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  • Jun 23, 2022

CHA Senior Multicultural Affairs Director Receives Tony Winsor Award for Language Access

Avlot Quessa recognized by Commonwealth Medicine/UMass Chan Medical School and MassHealth

CAMBRIDGE, Mass.Avlot Quessa, senior director of multicultural affairs, diversity and patient services at Cambridge Health Alliance (CHA), a community health system serving Cambridge, Somerville and Boston's metro-north communities, has been awarded the Tony Winsor Award for 2022 by Massachusetts Medical Interpreter Training, a program at Commonwealth Medicine/UMass Chan Medical School, and MassHealth. The award honors a person who has advocated for professionalizing the work of a medical interpreter to improve language access for all persons. Contributions to the field of medical interpreting may include advocating for the utilization of medical interpreters, providing education for medical interpreters, or promoting the work of medical interpreters.

As a Haitian immigrant, Mr. Quessa minored in Spanish and later pursued formal interpreter training in Spanish because there were no programs for speakers of Haitian Creole or other minority languages at the time. Starting in 1994, he worked as an interpreter at numerous Boston institutions before coming to CHA as an interpreter educator in 2001. Since then, he has helped to develop some of the first training tools for Haitian interpreters anywhere as well as cultural and linguistic education modules for healthcare providers and support staff.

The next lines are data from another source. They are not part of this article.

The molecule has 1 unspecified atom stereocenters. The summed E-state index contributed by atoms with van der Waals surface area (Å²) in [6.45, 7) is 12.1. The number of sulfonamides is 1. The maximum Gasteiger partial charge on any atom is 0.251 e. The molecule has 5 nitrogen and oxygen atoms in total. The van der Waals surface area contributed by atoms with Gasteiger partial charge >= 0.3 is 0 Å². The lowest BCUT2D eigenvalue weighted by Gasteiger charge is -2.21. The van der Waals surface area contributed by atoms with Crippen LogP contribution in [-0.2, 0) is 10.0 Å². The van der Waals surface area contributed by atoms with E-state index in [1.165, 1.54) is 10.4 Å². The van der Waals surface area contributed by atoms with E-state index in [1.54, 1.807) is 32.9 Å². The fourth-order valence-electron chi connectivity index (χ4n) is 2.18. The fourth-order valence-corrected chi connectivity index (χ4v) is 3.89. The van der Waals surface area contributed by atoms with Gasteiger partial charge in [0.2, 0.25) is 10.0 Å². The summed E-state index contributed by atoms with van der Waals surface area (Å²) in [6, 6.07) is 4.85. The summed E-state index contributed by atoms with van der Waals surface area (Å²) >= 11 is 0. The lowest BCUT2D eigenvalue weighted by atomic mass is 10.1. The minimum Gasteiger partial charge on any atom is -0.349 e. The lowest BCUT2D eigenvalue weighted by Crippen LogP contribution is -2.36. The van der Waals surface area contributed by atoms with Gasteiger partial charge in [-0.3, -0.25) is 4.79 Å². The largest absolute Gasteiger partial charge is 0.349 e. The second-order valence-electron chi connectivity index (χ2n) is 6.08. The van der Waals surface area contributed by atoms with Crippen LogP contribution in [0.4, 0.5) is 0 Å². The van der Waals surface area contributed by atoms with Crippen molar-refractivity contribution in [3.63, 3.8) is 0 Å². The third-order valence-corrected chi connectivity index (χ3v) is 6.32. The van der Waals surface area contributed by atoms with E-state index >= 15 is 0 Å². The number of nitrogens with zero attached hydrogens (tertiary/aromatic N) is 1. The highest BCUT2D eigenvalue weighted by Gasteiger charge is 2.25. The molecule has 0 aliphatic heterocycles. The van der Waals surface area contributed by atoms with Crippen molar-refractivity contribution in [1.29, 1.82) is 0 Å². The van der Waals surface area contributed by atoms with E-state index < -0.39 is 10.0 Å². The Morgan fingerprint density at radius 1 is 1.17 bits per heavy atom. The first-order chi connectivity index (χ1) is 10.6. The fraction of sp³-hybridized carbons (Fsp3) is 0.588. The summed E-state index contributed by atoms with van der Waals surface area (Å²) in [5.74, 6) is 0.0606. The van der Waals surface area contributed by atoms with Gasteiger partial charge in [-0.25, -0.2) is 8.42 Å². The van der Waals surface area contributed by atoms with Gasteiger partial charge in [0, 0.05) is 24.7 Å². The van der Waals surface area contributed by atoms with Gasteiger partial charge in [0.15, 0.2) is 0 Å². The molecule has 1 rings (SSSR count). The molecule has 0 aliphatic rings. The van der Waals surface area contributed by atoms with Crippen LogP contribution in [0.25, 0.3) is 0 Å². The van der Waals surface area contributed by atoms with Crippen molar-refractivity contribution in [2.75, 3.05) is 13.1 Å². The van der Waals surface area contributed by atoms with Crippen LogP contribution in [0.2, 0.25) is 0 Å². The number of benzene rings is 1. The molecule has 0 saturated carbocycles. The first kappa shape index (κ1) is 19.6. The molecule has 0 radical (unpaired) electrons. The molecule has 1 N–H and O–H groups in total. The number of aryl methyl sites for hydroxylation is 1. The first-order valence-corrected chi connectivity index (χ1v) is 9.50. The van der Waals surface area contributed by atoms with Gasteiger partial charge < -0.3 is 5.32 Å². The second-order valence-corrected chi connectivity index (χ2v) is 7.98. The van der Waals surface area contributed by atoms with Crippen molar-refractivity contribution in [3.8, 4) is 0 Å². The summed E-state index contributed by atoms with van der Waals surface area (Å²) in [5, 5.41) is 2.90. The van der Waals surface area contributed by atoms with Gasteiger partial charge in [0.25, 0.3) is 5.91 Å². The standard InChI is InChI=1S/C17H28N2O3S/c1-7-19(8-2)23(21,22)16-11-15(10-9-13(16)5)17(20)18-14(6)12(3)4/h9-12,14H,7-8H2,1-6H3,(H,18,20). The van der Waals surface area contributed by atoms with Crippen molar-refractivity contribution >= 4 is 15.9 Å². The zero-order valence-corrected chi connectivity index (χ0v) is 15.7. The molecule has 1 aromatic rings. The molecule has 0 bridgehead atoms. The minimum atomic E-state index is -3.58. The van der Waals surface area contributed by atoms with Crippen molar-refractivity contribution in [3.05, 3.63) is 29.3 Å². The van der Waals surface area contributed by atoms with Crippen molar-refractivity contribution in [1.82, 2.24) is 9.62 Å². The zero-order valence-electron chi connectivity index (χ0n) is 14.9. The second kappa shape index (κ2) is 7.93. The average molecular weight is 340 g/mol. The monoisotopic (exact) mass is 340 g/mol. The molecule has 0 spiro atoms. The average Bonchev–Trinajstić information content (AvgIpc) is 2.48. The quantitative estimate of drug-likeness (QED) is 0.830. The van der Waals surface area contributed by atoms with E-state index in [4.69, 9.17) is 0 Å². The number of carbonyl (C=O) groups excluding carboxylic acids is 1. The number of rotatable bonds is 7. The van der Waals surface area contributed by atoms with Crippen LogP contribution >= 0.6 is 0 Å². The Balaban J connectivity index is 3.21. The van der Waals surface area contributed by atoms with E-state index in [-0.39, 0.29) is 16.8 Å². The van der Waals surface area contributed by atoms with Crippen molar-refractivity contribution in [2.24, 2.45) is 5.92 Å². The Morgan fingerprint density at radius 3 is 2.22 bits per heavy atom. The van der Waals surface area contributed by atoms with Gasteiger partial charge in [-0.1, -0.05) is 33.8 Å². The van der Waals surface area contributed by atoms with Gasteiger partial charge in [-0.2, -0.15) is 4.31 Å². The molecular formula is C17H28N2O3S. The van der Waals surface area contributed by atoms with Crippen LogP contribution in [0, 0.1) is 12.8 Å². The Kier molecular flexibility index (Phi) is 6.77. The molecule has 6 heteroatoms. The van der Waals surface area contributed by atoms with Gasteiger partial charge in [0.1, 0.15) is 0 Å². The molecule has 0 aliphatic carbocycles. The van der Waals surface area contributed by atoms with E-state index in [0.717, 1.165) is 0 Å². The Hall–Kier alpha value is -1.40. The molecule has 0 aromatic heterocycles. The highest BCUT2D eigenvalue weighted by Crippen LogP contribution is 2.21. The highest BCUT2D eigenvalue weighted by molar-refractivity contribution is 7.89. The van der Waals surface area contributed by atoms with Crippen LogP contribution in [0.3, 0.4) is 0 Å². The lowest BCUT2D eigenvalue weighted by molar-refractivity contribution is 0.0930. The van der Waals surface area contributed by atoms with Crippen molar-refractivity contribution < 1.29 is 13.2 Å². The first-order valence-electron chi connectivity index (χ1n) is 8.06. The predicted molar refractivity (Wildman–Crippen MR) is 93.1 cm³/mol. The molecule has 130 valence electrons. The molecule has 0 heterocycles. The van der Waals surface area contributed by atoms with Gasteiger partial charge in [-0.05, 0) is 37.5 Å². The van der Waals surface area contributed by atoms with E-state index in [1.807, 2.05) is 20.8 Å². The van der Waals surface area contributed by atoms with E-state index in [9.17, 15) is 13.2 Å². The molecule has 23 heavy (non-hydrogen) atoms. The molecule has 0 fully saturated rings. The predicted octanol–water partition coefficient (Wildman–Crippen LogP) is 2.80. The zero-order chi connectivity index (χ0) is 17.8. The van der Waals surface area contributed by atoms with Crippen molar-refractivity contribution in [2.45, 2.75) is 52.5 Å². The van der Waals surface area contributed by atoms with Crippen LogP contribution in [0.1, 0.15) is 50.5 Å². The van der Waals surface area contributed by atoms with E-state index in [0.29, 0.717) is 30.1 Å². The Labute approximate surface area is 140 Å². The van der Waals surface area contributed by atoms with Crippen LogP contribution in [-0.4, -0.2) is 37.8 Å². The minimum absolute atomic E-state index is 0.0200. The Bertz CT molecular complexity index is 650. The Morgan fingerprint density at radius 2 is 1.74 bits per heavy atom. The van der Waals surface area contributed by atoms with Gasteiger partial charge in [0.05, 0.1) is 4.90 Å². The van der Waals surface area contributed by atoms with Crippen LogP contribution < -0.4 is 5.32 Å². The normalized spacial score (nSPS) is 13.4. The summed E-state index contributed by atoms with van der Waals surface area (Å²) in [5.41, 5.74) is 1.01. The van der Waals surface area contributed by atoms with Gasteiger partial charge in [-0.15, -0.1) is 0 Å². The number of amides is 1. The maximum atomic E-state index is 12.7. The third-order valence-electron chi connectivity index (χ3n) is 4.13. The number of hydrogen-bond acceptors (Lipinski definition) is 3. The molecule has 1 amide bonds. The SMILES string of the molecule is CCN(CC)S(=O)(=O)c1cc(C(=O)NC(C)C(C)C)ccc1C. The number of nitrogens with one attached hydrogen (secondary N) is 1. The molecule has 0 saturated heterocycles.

Mr. Quessa is a social justice champion for linguistic minorities in Massachusetts. This award recognizes his significant and lasting contributions to the field of medical interpretation, ensuring that all patients receive health care with respect, equality and dignity, with language access for all.

In 2021, CHA provided 560,000 interpreter assisted encounters in 120 different languages using 3 different modalities: in-person, remote video, and telephonic.

Mass AHEC Network established the award for medical interpreters in Tony Winsor's name in 2015. Tony Winsor was an attorney who worked for Massachusetts Law Reform Institute and dedicated his 39 years of practice to advocating for the disadvantaged. Attorney Winsor worked endlessly on many cases and battles, but the battle most near and dear to medical interpreters was leading the task of passing the Massachusetts Emergency Room Bill signed into law as Chapter 66 of the Acts of 2000. The law states that all hospitals which provide acute care in emergency rooms or in acute psychiatric services must use competent interpreter services when treating non-English speaking patients. The passing of Chapter 66 of the Acts of 2000 was the forward thrust to professionalize medical interpreters, ultimately allowing disadvantaged patients to have a voice and seek quality care.

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